And being a people for God’s own possession promises to bring us into conflict with the world. For the first Christians, it brought them into direct conflict with Rome. Their King was Jesus, not Caesar, their citizenship was in heaven, not in Rome. They were brought into a different relationship to God, to one another and to their world, and accusations of treason were soon occurring at a fast and furious pace. We, too, are challenged to live lifestyles, both individually and together, that conform to God’s holiness rather than to our culture’s standards.
And when Peter says that we’re “a people for his own possession,” he’s saying that we are treasured by God—that we are the personal treasure of the King and His family. Bought, in Peter’s words, “not with perishable things such as silver or gold, but with the precious blood of Christ” (I Peter 1:18-19).
Ransomed for a purpose: “that we may proclaim the excellencies of him who called you out of darkness into his marvelous light.” In Isaiah 43, God says that He will rescue His people from Babylon in order that they might declare His praise or His excellencies. They were to tell the world not who God is, but what He had done for them. Their captivity in Babylonian is a picture of human captivity to sin and death—we, however, according to Peter, have been redeemed: “we were called out of darkness into his marvelous light” (2:9).
Almighty God has called us by name and told us to fear not—and now He tells us to go and proclaim His excellencies to all the world.
Peter is telling us that the church, by its very existence, is a demonstration right here and right now that our Lord Jesus means every one of His promises and therefore our life together should show that we believe them. Church is the place where God’s promise to Abraham that “in you all the families of the earth shall be blessed” is visibly kept.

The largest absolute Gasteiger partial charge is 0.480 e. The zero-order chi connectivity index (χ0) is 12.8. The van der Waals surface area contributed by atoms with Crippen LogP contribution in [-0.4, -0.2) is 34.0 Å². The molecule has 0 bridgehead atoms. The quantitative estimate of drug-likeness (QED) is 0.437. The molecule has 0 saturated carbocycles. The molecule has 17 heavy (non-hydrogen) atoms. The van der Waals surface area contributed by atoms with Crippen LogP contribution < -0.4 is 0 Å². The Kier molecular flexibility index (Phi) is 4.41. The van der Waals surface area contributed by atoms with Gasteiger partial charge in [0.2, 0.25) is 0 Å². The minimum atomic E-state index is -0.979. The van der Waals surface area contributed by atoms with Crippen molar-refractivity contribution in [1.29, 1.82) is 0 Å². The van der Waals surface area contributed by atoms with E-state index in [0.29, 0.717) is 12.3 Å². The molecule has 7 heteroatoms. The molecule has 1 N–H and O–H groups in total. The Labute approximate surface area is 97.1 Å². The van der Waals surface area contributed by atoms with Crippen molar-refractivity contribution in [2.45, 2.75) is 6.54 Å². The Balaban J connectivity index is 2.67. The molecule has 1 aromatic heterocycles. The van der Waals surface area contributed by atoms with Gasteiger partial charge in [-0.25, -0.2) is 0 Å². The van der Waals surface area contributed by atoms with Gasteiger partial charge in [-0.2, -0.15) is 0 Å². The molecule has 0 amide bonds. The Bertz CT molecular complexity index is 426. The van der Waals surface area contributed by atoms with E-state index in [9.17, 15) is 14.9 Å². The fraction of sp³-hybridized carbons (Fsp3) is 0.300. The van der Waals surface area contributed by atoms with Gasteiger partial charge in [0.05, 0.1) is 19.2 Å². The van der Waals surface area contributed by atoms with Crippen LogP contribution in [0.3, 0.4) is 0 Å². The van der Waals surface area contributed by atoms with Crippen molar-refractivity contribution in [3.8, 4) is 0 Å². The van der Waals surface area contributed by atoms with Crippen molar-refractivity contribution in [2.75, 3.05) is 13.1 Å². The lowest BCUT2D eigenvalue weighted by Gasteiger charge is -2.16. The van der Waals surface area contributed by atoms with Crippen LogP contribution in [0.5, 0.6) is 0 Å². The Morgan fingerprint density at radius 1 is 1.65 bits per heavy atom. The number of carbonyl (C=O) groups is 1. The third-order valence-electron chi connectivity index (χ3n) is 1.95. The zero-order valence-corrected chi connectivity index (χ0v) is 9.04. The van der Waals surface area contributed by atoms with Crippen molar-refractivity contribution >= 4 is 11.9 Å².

Now, of course, it is the work of our Lord Jesus, not the work of His church, that transforms individual lives and whole societies, and it is our Lord Jesus, not the church, who will save us on judgment day. Our purpose as His church is simply to make Jesus known. It is the purpose of every member of God’s church—and it must be done with words. Each of Peter’s descriptions, “a chosen race, a royal priesthood, a holy nation, a people for his own possession,” gives the explicit expectation that everyone who has been called by Jesus will be involved in telling non-Christians about Jesus. It’s why we’re here—it’s our purpose.
And Peter wants us to understand that we do it as Jesus’ friends. That we have received the greatest gift possible—we have been invited by Jesus to follow Him, to be His friend. Friends are what God is looking for. People like Peter and Abraham who will love Him above all else—people who want to be with Him, to be His friend, more than they want any of the things that He can give them. More than they want to be cured of their cancer or given immunity to coronavirus or have any of their other earthly problems solved.
Are you one of those people?